22. I had to laugh as I recognized myself at the end as you say you would be more productive if your quit worrying about being productive! It is so extremely hard to get away from productivity as the measuring stick. I hope you will be more calm, happy, accepting and rested if you quit worrying. Same for me!

    Reply
    • It’s always good to have a goal, even when it seems out of reach. But really, sometimes I just need a nap.

      Reply
    • Whew, me too. One of my main goals this year was to spend more time *doing* what a care about and less time beating myself up about being lax. It’s weird how COVID has put a wrench in that and also has been a bit of a kick for me, kind of a reset. A chance to revisit what matters the most to me and create healthier routines.

      Reply
  23. I’m adding a few this year I failed to from prior years.

    Reply
  24. Wow. Who knew it was so easy to get rid of your sins. If I was a woman, I could go with South Pacific by Rodgers and Hammerstein:
    “I’m gonna wash that man right outa my hair
    I’m gonna wash that man right outa my hair
    I’m gonna wash that man right outa my hair
    And send him on his way”
    I suppose I could change the words to ‘that woman right outa my hair’, but I don’t have any hair, so it’s a moot point.
    Nevermind. 🙂

    Reply
  25. I think I’m going to cast out this year. I like that.

    Reply
  26. This is so interesting. I love reading about the meaning behind your Jewish traditions. Rituals are so powerful!

    Reply
  27. May the fish snatch away all our burdens and baggage and lead us to a place where there is indeed a party, a place where all our questions will be put at rest. 🍀

    Reply
  28. Beautiful post! I’d be interested in what you go into in your upcoming workshop. Though I always celebrated Rosh Hashanah, I haven’t done the Tashlich ceremony, and I think it could be really rejuvenating.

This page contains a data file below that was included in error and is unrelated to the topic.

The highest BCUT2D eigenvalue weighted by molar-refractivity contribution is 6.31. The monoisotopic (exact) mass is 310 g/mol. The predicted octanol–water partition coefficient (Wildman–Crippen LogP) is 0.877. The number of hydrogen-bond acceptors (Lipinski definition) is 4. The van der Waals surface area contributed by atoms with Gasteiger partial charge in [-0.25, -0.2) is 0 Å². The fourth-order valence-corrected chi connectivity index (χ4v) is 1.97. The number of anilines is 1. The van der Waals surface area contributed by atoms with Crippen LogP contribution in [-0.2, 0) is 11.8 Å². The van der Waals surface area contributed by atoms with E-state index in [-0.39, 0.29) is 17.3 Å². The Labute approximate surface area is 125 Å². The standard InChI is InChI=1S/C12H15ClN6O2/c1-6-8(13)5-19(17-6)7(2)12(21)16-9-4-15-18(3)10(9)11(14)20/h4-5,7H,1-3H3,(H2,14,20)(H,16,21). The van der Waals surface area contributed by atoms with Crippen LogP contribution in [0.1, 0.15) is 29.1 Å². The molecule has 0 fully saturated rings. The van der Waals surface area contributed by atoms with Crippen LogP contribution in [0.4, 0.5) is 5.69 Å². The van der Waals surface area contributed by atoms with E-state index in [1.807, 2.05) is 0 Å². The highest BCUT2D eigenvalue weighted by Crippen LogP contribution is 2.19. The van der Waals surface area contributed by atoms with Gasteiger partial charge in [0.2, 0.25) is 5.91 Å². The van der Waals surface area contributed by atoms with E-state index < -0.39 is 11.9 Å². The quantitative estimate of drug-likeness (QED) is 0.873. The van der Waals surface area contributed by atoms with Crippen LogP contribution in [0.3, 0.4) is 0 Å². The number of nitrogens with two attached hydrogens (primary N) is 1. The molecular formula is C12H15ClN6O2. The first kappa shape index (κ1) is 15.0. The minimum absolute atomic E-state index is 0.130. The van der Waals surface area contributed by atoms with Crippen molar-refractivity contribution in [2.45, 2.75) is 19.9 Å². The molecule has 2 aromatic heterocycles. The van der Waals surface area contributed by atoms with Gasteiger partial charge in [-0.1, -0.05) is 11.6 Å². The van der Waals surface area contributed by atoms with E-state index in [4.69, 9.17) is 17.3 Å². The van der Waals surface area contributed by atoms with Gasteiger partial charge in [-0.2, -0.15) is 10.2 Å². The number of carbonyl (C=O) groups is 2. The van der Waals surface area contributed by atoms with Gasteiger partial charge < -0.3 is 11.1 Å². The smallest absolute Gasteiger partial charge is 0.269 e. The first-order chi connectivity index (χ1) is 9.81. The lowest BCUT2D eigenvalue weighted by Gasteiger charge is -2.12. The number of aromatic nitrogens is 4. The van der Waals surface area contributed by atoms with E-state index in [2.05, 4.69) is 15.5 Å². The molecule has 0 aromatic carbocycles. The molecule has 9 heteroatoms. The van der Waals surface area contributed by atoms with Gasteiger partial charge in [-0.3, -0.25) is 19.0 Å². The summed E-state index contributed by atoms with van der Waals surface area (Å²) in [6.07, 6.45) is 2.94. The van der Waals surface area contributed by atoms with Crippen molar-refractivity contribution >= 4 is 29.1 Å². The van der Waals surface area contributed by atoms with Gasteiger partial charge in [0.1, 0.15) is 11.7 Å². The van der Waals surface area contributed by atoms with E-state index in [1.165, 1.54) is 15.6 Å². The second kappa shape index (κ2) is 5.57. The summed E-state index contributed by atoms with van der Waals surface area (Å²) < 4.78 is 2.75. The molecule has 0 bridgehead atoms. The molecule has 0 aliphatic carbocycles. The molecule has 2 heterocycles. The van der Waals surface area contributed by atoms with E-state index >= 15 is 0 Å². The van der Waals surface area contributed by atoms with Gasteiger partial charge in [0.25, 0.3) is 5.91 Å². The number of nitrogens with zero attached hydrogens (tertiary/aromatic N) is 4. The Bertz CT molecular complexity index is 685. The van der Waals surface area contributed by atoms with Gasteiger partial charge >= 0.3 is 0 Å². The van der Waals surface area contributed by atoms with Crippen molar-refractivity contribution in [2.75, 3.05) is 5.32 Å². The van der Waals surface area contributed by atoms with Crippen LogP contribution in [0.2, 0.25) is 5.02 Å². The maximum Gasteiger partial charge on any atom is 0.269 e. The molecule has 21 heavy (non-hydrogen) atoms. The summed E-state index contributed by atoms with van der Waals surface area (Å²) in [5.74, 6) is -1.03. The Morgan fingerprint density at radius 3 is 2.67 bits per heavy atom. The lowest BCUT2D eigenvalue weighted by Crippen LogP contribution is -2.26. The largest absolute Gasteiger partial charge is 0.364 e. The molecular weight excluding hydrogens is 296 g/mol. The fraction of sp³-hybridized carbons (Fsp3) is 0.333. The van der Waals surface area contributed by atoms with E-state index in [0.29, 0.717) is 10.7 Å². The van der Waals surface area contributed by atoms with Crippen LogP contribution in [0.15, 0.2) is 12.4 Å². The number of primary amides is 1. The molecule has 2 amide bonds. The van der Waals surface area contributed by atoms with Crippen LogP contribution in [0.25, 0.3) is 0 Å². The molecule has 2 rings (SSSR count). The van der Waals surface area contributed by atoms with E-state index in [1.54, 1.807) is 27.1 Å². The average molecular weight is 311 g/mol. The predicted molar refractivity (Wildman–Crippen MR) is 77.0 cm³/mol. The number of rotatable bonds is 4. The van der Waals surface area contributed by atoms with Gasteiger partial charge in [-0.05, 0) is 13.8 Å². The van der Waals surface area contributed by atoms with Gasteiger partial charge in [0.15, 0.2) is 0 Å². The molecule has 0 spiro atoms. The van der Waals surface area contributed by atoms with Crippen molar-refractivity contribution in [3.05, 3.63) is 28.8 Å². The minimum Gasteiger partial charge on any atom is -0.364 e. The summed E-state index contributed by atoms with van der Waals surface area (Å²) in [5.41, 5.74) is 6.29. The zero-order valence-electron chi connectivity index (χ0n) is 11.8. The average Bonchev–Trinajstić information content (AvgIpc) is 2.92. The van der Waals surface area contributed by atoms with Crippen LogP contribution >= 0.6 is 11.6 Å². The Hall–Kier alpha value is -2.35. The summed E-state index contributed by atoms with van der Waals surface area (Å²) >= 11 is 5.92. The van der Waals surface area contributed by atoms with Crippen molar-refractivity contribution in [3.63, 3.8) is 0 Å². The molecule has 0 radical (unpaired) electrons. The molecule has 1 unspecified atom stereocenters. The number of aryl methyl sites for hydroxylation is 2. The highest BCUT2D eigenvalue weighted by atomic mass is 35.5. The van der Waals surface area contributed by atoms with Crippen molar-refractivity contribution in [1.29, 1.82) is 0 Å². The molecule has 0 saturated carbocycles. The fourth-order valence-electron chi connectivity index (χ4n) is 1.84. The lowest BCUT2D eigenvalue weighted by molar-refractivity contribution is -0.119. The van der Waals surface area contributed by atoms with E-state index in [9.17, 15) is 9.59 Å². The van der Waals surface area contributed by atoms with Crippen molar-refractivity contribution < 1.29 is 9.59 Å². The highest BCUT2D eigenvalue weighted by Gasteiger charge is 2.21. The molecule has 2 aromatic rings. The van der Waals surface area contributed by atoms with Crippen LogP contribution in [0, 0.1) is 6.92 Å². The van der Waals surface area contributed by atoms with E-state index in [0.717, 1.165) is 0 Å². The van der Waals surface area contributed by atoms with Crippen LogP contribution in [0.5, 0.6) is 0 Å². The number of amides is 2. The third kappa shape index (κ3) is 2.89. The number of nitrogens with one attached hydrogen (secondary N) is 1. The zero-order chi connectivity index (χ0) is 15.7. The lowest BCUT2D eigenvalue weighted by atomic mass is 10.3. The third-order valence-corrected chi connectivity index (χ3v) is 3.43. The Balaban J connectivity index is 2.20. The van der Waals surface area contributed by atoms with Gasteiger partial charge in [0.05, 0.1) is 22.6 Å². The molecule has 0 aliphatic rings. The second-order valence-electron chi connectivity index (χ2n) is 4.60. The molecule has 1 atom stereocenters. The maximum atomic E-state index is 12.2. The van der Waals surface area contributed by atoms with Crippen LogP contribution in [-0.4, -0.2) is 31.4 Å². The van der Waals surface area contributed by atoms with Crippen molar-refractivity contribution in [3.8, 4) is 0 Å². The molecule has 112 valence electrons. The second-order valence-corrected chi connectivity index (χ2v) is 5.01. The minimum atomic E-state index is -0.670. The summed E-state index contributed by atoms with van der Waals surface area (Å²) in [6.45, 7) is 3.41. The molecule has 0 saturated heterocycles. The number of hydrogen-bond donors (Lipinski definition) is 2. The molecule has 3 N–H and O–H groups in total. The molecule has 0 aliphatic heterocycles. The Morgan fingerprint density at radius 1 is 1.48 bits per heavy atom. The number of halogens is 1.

Reply
    • Thank you! Tashlich can be a lot of fun, if only because it’s a break from sitting and praying for hours at a time. And because it doesn’t have a set of prayers that you HAVE to say, you can use whichever songs or words work for you.

      Reply
  29. The writing workshop is an excellent idea! I also like the aspect of not necessarily casting off for sins, but for what the year has brought us, individually, in our growth, and spiritual attainment.

    Reply
  30. That sounds like a beautiful tradition! The guilt aspect was has also been very strong in my life, so I’ve struggled with letting go of the guilt while still maintaining the “lesson” so to speak.

    Reply
    • It’s a hard distinction to make when you are used to feeling guilty for everything. In order to get rid of a belief system you have to start hearing those thoughts differently in your own head.

      Reply
  31. Yes, may we all live kinder, happier, and more fulfilling lives in the year to come. And let us be there for one another on the journey, if only to answer: Amen.

    Reply
  32. Very beautiful post.

    Reply

Leave a Reply

Fill in your details below or click an icon to log in:

WordPress.com Logo

You are commenting using your WordPress.com account. Log Out /  Change )

Google photo

You are commenting using your Google account. Log Out /  Change )

Twitter picture

You are commenting using your Twitter account. Log Out /  Change )

Facebook photo

You are commenting using your Facebook account. Log Out /  Change )

Connecting to %s

%d bloggers like this: